A Tribute to Billie Holiday

A Tribute to Billie Holiday

A Tribute to Billie Holiday

Various Artists


This is the latest jazz legend tribute album paying homage to Lady Day with modern interpretations of her classics from present day artists from all genres. As noted in the liner notes, the album is the inspiration of the tribute album’s producer, Peter Stomare, who has gathered a cadre of very talented artists like Esperanza Spalding, Anita Baker, Angela Bassett, and Boz Scaggs to perform covers of the beloved jazz/blues singer.

I was enthusiastically hopeful listening to track one’s “Intro.” Angela Bassett truly captures the rawness of Billie Holiday exceptionally with spoken word excerpts from her ghostwritten autobiographical book, Lady Sings the Blues, played over a modern blues version of “God Bless the Child.” Ms. Bassett’s readings in this track, and sprinkled intermittently between several of the album tracks, are the ties that bind some of the songs with Ms. Holiday’s life. The audio snippets left an indelible impression on me, leaving me wanting more, and wishing Ms. Bassett would record an entire audiobook of Lady Sings the Blues — or better yet, play the lead in a one-act play as Billie Holiday at Circle-In-The-Square.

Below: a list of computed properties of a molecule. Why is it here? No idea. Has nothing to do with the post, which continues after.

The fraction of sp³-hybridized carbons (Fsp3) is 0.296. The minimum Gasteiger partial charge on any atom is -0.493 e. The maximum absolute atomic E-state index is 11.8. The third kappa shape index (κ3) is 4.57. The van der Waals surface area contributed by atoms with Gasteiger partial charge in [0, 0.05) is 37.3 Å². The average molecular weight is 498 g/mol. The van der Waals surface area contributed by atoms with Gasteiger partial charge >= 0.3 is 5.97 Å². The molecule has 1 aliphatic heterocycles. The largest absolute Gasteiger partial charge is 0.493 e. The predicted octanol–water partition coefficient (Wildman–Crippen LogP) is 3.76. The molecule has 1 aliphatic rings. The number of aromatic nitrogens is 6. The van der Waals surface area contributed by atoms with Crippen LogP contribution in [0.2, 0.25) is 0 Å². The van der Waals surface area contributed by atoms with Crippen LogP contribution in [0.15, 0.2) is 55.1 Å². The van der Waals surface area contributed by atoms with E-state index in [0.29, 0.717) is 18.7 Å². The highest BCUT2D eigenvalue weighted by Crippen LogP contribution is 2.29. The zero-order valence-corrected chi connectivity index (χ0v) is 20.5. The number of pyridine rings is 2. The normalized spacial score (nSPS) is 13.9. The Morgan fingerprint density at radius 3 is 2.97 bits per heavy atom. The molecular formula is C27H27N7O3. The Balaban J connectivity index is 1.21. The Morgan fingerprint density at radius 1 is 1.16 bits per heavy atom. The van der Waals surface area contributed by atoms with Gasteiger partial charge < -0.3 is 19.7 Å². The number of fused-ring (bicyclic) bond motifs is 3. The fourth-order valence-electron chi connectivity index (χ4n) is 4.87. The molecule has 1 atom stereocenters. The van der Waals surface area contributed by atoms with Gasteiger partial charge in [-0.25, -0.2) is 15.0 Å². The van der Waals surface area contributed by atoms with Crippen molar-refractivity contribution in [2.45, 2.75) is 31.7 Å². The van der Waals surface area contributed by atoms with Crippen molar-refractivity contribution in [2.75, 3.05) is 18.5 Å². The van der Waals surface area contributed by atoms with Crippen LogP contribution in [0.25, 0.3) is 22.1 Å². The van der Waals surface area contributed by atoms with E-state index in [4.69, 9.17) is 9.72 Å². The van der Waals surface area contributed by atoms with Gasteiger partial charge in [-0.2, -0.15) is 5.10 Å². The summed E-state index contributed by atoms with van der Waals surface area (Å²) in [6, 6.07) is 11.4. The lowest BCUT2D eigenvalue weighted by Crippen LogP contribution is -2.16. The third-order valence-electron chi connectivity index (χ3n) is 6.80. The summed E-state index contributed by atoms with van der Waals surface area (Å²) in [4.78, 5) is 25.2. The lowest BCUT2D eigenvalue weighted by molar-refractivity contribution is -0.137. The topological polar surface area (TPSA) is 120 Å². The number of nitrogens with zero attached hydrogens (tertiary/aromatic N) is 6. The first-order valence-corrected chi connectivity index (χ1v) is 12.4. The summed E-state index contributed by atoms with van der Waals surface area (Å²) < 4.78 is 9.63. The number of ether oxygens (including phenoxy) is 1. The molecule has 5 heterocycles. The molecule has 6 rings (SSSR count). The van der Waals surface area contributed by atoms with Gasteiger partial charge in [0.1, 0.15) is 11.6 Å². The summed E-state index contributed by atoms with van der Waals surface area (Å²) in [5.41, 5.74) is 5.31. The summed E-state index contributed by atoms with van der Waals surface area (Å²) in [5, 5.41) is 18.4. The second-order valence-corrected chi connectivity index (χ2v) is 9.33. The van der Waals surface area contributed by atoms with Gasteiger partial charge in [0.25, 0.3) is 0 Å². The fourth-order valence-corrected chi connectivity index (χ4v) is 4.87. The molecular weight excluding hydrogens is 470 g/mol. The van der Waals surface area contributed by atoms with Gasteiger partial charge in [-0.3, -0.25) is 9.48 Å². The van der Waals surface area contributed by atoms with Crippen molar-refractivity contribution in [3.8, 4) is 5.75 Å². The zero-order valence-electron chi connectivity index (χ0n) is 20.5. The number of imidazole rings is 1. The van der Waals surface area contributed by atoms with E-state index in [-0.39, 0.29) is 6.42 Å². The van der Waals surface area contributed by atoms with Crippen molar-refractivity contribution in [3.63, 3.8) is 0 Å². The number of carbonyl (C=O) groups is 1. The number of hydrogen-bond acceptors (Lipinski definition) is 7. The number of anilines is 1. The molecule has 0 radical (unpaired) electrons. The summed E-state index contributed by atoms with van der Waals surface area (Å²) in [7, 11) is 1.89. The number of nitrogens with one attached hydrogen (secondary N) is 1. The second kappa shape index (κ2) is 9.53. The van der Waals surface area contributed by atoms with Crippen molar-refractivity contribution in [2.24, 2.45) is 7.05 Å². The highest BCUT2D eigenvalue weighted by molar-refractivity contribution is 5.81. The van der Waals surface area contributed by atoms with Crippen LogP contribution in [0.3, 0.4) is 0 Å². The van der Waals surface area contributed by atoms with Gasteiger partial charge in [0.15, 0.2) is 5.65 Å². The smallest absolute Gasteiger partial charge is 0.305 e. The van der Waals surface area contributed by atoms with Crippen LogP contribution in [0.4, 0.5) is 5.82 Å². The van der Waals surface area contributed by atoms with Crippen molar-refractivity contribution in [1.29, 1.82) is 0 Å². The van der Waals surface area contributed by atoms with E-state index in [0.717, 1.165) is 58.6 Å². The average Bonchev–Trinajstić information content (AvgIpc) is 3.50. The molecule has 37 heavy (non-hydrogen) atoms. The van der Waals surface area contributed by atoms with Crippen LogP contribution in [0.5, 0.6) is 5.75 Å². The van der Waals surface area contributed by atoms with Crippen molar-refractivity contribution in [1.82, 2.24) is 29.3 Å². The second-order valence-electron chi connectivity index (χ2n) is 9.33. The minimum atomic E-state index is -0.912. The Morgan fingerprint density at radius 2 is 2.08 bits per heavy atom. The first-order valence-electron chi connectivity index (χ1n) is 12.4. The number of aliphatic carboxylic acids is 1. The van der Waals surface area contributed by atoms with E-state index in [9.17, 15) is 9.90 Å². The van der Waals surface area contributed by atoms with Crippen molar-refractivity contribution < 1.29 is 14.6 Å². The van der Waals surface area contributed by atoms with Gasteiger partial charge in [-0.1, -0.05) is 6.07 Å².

Unfortunately, most of the rest of the album quickly lost direction and focus. Mr. Stomare could have so much more to bring us, the listener, on a musical and biographical journey of Billie Holiday’s world, and more importantly, make the case why she has touched so many artists over the decades. I’m left questioning what the recording artists found so special about Billie Holiday as opposed to covering a jazz standard that just happened to be a cover that was well performed. Not all of the songs on the album were co-written by Ms. Holiday, so unless one intimately knows the time and context of her songs, we’re left go guess why that song is on the album in the first place. Patti Austin’s cover of “Body and Soul” is one example. It is a classic jazz standard not co-written by Ms. Holiday, and has been re-interpreted in so many memorable ways by other jazz artists like the immortal Stan Getz or Ella Fitzgerald, among others. Yes, Ms. Holiday performed this wonderfully live at the the Philharmonic Auditorium, but why not let us know that? At least include some liner notes with quotes from each contributing artist on why they chose to perform that cover and what they bring to the song.